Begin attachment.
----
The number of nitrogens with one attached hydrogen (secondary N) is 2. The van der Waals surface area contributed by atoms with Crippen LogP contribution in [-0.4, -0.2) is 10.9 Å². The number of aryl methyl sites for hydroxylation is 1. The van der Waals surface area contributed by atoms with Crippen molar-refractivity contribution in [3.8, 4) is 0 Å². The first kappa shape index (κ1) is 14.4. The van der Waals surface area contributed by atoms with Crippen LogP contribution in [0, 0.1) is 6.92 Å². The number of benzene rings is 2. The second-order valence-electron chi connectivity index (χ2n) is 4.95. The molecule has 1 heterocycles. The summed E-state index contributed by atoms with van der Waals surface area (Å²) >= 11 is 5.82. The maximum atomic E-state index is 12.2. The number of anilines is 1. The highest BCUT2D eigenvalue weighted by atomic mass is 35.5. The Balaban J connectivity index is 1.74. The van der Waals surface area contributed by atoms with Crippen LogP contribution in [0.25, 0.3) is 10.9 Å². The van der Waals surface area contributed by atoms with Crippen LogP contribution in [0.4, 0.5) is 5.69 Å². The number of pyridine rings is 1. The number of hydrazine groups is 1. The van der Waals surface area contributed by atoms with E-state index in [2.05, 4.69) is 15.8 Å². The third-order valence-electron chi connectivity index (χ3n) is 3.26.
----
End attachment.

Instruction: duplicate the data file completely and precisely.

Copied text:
The number of nitrogens with one attached hydrogen (secondary N) is 2. The van der Waals surface area contributed by atoms with Crippen LogP contribution in [-0.4, -0.2) is 10.9 Å². The number of aryl methyl sites for hydroxylation is 1. The van der Waals surface area contributed by atoms with Crippen molar-refractivity contribution in [3.8, 4) is 0 Å². The first kappa shape index (κ1) is 14.4. The van der Waals surface area contributed by atoms with Crippen LogP contribution in [0, 0.1) is 6.92 Å². The number of benzene rings is 2. The second-order valence-electron chi connectivity index (χ2n) is 4.95. The molecule has 1 heterocycles. The summed E-state index contributed by atoms with van der Waals surface area (Å²) >= 11 is 5.82. The maximum atomic E-state index is 12.2. The number of anilines is 1. The highest BCUT2D eigenvalue weighted by atomic mass is 35.5. The Balaban J connectivity index is 1.74. The van der Waals surface area contributed by atoms with Crippen LogP contribution in [0.25, 0.3) is 10.9 Å². The van der Waals surface area contributed by atoms with Crippen LogP contribution in [0.4, 0.5) is 5.69 Å². The number of pyridine rings is 1. The number of hydrazine groups is 1. The van der Waals surface area contributed by atoms with E-state index in [2.05, 4.69) is 15.8 Å². The third-order valence-electron chi connectivity index (χ3n) is 3.26.